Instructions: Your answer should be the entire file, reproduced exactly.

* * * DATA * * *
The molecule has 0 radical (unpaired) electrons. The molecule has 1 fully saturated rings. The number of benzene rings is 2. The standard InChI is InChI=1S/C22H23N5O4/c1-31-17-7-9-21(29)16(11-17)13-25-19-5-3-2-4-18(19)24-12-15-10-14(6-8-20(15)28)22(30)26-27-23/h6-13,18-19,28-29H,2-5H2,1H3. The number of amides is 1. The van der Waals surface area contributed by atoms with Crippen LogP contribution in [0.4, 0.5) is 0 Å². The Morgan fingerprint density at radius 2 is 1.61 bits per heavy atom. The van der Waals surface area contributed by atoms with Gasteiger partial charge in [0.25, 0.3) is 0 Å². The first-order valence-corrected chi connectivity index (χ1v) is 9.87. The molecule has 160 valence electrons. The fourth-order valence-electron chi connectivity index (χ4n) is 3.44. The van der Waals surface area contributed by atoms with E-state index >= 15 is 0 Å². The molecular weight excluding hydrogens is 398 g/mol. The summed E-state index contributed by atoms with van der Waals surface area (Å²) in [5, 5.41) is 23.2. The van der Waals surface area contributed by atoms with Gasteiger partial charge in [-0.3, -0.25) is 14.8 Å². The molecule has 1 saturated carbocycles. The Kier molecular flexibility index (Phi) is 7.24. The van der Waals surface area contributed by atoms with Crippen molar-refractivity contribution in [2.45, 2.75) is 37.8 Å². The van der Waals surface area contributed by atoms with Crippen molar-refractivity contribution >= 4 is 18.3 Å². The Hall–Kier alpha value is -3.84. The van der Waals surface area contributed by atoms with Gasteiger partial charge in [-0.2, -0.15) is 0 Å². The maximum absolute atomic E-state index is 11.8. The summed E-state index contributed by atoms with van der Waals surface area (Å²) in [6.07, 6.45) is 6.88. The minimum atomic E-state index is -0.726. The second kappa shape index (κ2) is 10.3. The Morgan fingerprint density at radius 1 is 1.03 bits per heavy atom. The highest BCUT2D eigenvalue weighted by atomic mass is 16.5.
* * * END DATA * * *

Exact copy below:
The molecule has 0 radical (unpaired) electrons. The molecule has 1 fully saturated rings. The number of benzene rings is 2. The standard InChI is InChI=1S/C22H23N5O4/c1-31-17-7-9-21(29)16(11-17)13-25-19-5-3-2-4-18(19)24-12-15-10-14(6-8-20(15)28)22(30)26-27-23/h6-13,18-19,28-29H,2-5H2,1H3. The number of amides is 1. The van der Waals surface area contributed by atoms with Crippen LogP contribution in [0.4, 0.5) is 0 Å². The Morgan fingerprint density at radius 2 is 1.61 bits per heavy atom. The van der Waals surface area contributed by atoms with Gasteiger partial charge in [0.25, 0.3) is 0 Å². The first-order valence-corrected chi connectivity index (χ1v) is 9.87. The molecule has 160 valence electrons. The fourth-order valence-electron chi connectivity index (χ4n) is 3.44. The van der Waals surface area contributed by atoms with E-state index >= 15 is 0 Å². The molecular weight excluding hydrogens is 398 g/mol. The summed E-state index contributed by atoms with van der Waals surface area (Å²) in [5, 5.41) is 23.2. The van der Waals surface area contributed by atoms with Gasteiger partial charge in [-0.3, -0.25) is 14.8 Å². The molecule has 1 saturated carbocycles. The Kier molecular flexibility index (Phi) is 7.24. The van der Waals surface area contributed by atoms with Crippen molar-refractivity contribution in [2.45, 2.75) is 37.8 Å². The van der Waals surface area contributed by atoms with Crippen molar-refractivity contribution >= 4 is 18.3 Å². The Hall–Kier alpha value is -3.84. The van der Waals surface area contributed by atoms with Gasteiger partial charge in [-0.2, -0.15) is 0 Å². The maximum absolute atomic E-state index is 11.8. The summed E-state index contributed by atoms with van der Waals surface area (Å²) in [6.07, 6.45) is 6.88. The minimum atomic E-state index is -0.726. The second kappa shape index (κ2) is 10.3. The Morgan fingerprint density at radius 1 is 1.03 bits per heavy atom. The highest BCUT2D eigenvalue weighted by atomic mass is 16.5.